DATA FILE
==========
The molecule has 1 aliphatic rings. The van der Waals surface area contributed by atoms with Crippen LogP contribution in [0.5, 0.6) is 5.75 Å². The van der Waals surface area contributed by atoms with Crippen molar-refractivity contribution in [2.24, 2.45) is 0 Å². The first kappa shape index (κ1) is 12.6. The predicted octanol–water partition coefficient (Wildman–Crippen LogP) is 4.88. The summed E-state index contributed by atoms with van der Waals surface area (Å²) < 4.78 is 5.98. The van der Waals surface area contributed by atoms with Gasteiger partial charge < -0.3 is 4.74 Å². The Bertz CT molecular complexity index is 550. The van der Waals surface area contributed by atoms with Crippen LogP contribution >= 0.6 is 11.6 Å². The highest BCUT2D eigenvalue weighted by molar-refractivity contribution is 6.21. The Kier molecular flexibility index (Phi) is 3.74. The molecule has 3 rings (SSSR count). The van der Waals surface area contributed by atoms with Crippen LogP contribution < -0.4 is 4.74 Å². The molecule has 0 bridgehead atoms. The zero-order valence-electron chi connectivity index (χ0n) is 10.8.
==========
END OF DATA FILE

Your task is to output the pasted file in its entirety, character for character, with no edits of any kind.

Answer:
The molecule has 1 aliphatic rings. The van der Waals surface area contributed by atoms with Crippen LogP contribution in [0.5, 0.6) is 5.75 Å². The van der Waals surface area contributed by atoms with Crippen molar-refractivity contribution in [2.24, 2.45) is 0 Å². The first kappa shape index (κ1) is 12.6. The predicted octanol–water partition coefficient (Wildman–Crippen LogP) is 4.88. The summed E-state index contributed by atoms with van der Waals surface area (Å²) < 4.78 is 5.98. The van der Waals surface area contributed by atoms with Gasteiger partial charge < -0.3 is 4.74 Å². The Bertz CT molecular complexity index is 550. The van der Waals surface area contributed by atoms with Crippen LogP contribution >= 0.6 is 11.6 Å². The highest BCUT2D eigenvalue weighted by molar-refractivity contribution is 6.21. The Kier molecular flexibility index (Phi) is 3.74. The molecule has 3 rings (SSSR count). The van der Waals surface area contributed by atoms with Crippen LogP contribution < -0.4 is 4.74 Å². The molecule has 0 bridgehead atoms. The zero-order valence-electron chi connectivity index (χ0n) is 10.8.